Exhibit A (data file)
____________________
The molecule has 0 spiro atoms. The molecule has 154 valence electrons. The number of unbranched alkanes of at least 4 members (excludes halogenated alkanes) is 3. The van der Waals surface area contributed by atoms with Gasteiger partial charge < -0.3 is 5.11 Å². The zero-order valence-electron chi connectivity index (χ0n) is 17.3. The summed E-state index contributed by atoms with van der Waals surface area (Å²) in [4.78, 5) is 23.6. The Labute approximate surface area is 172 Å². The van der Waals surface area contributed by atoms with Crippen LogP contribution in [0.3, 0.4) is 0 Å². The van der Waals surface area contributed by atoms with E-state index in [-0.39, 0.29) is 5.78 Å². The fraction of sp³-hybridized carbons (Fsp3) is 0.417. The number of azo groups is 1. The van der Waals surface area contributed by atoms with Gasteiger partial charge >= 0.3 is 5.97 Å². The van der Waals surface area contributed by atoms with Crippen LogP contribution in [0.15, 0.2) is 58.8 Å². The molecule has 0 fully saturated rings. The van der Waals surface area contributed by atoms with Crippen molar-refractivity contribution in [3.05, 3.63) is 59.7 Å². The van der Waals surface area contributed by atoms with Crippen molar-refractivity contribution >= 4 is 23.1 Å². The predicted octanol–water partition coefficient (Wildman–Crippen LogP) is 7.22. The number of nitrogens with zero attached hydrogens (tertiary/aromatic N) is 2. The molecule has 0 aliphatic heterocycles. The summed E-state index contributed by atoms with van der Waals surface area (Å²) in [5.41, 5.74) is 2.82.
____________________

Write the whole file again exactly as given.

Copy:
The molecule has 0 spiro atoms. The molecule has 154 valence electrons. The number of unbranched alkanes of at least 4 members (excludes halogenated alkanes) is 3. The van der Waals surface area contributed by atoms with Gasteiger partial charge < -0.3 is 5.11 Å². The zero-order valence-electron chi connectivity index (χ0n) is 17.3. The summed E-state index contributed by atoms with van der Waals surface area (Å²) in [4.78, 5) is 23.6. The Labute approximate surface area is 172 Å². The van der Waals surface area contributed by atoms with Crippen LogP contribution in [0.3, 0.4) is 0 Å². The van der Waals surface area contributed by atoms with E-state index in [-0.39, 0.29) is 5.78 Å². The fraction of sp³-hybridized carbons (Fsp3) is 0.417. The number of azo groups is 1. The van der Waals surface area contributed by atoms with Gasteiger partial charge >= 0.3 is 5.97 Å². The van der Waals surface area contributed by atoms with Crippen LogP contribution in [0.15, 0.2) is 58.8 Å². The molecule has 0 fully saturated rings. The van der Waals surface area contributed by atoms with Crippen molar-refractivity contribution in [3.05, 3.63) is 59.7 Å². The van der Waals surface area contributed by atoms with Crippen molar-refractivity contribution >= 4 is 23.1 Å². The predicted octanol–water partition coefficient (Wildman–Crippen LogP) is 7.22. The number of nitrogens with zero attached hydrogens (tertiary/aromatic N) is 2. The molecule has 0 aliphatic heterocycles. The summed E-state index contributed by atoms with van der Waals surface area (Å²) in [5.41, 5.74) is 2.82.